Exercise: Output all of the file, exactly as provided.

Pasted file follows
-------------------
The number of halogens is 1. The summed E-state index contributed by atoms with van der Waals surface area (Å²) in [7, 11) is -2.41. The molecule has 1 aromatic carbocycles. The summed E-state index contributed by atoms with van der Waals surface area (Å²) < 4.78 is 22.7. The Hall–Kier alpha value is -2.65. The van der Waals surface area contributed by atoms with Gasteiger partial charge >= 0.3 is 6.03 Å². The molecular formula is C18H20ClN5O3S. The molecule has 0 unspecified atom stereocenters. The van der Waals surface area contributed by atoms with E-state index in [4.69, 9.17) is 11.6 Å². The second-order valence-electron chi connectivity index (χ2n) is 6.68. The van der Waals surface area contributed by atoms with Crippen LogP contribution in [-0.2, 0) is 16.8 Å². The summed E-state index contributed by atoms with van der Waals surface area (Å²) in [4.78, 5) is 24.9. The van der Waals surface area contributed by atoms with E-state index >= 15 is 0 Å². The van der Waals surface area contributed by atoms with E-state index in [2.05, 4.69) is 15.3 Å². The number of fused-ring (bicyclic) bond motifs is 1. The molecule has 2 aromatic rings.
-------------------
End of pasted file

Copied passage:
The number of halogens is 1. The summed E-state index contributed by atoms with van der Waals surface area (Å²) in [7, 11) is -2.41. The molecule has 1 aromatic carbocycles. The summed E-state index contributed by atoms with van der Waals surface area (Å²) < 4.78 is 22.7. The Hall–Kier alpha value is -2.65. The van der Waals surface area contributed by atoms with Gasteiger partial charge >= 0.3 is 6.03 Å². The molecular formula is C18H20ClN5O3S. The molecule has 0 unspecified atom stereocenters. The van der Waals surface area contributed by atoms with E-state index in [4.69, 9.17) is 11.6 Å². The second-order valence-electron chi connectivity index (χ2n) is 6.68. The van der Waals surface area contributed by atoms with Crippen LogP contribution in [-0.2, 0) is 16.8 Å². The summed E-state index contributed by atoms with van der Waals surface area (Å²) in [4.78, 5) is 24.9. The van der Waals surface area contributed by atoms with E-state index >= 15 is 0 Å². The van der Waals surface area contributed by atoms with E-state index in [2.05, 4.69) is 15.3 Å². The number of fused-ring (bicyclic) bond motifs is 1. The molecule has 2 aromatic rings.